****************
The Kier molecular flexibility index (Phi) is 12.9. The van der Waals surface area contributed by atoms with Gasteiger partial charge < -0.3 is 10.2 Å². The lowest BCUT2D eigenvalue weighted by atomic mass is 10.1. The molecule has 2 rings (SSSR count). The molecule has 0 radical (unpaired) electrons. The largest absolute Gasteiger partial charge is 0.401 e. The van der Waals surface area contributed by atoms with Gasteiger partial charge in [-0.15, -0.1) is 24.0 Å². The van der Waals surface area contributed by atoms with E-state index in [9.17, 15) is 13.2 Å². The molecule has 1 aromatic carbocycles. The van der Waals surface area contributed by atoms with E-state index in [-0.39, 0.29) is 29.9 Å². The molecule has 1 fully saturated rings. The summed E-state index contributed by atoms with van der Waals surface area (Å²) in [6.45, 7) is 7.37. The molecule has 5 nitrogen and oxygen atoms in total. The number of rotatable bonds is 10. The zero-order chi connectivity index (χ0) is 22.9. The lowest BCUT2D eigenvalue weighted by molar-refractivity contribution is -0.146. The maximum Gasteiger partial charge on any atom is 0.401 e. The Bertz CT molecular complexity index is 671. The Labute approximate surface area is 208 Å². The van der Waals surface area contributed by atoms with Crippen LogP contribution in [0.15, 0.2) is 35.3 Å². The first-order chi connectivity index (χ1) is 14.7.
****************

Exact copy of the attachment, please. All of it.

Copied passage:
The Kier molecular flexibility index (Phi) is 12.9. The van der Waals surface area contributed by atoms with Gasteiger partial charge < -0.3 is 10.2 Å². The lowest BCUT2D eigenvalue weighted by atomic mass is 10.1. The molecule has 2 rings (SSSR count). The molecule has 0 radical (unpaired) electrons. The largest absolute Gasteiger partial charge is 0.401 e. The van der Waals surface area contributed by atoms with Gasteiger partial charge in [-0.15, -0.1) is 24.0 Å². The van der Waals surface area contributed by atoms with E-state index in [9.17, 15) is 13.2 Å². The molecule has 1 aromatic carbocycles. The van der Waals surface area contributed by atoms with E-state index in [-0.39, 0.29) is 29.9 Å². The molecule has 1 fully saturated rings. The summed E-state index contributed by atoms with van der Waals surface area (Å²) in [6.45, 7) is 7.37. The molecule has 5 nitrogen and oxygen atoms in total. The number of rotatable bonds is 10. The zero-order chi connectivity index (χ0) is 22.9. The lowest BCUT2D eigenvalue weighted by molar-refractivity contribution is -0.146. The maximum Gasteiger partial charge on any atom is 0.401 e. The Bertz CT molecular complexity index is 671. The Labute approximate surface area is 208 Å². The van der Waals surface area contributed by atoms with Crippen LogP contribution in [0.15, 0.2) is 35.3 Å². The first-order chi connectivity index (χ1) is 14.7.